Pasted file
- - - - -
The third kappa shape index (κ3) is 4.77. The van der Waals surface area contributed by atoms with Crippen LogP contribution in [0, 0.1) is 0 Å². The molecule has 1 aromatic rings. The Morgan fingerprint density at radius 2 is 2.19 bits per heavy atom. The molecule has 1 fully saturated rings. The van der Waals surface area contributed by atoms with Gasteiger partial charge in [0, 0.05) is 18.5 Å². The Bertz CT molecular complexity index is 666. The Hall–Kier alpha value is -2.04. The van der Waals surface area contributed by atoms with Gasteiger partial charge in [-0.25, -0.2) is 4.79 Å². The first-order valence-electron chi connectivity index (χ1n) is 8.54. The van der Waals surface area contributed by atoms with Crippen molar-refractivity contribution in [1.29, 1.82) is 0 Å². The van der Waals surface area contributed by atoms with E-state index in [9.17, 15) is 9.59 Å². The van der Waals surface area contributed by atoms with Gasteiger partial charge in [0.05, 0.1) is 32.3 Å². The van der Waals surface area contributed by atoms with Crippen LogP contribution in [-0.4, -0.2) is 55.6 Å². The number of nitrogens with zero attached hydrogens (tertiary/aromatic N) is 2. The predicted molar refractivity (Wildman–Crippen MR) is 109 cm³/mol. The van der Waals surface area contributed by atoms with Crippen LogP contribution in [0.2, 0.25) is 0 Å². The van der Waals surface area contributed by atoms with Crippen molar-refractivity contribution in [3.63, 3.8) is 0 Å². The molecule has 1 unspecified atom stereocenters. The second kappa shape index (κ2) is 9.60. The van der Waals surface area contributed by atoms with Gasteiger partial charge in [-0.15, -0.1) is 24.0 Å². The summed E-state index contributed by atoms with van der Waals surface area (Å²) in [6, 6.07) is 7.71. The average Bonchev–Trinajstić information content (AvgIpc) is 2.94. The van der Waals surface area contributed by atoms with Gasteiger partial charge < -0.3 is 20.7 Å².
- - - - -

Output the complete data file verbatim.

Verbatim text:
The third kappa shape index (κ3) is 4.77. The van der Waals surface area contributed by atoms with Crippen LogP contribution in [0, 0.1) is 0 Å². The molecule has 1 aromatic rings. The Morgan fingerprint density at radius 2 is 2.19 bits per heavy atom. The molecule has 1 fully saturated rings. The van der Waals surface area contributed by atoms with Gasteiger partial charge in [0, 0.05) is 18.5 Å². The Bertz CT molecular complexity index is 666. The Hall–Kier alpha value is -2.04. The van der Waals surface area contributed by atoms with Gasteiger partial charge in [-0.25, -0.2) is 4.79 Å². The first-order valence-electron chi connectivity index (χ1n) is 8.54. The van der Waals surface area contributed by atoms with Crippen molar-refractivity contribution in [1.29, 1.82) is 0 Å². The van der Waals surface area contributed by atoms with E-state index in [9.17, 15) is 9.59 Å². The van der Waals surface area contributed by atoms with Gasteiger partial charge in [0.05, 0.1) is 32.3 Å². The van der Waals surface area contributed by atoms with Crippen LogP contribution in [-0.4, -0.2) is 55.6 Å². The number of nitrogens with zero attached hydrogens (tertiary/aromatic N) is 2. The predicted molar refractivity (Wildman–Crippen MR) is 109 cm³/mol. The van der Waals surface area contributed by atoms with Crippen LogP contribution in [0.2, 0.25) is 0 Å². The van der Waals surface area contributed by atoms with Crippen molar-refractivity contribution in [3.63, 3.8) is 0 Å². The molecule has 1 unspecified atom stereocenters. The second kappa shape index (κ2) is 9.60. The van der Waals surface area contributed by atoms with Gasteiger partial charge in [-0.15, -0.1) is 24.0 Å². The summed E-state index contributed by atoms with van der Waals surface area (Å²) in [6, 6.07) is 7.71. The average Bonchev–Trinajstić information content (AvgIpc) is 2.94. The van der Waals surface area contributed by atoms with Gasteiger partial charge < -0.3 is 20.7 Å².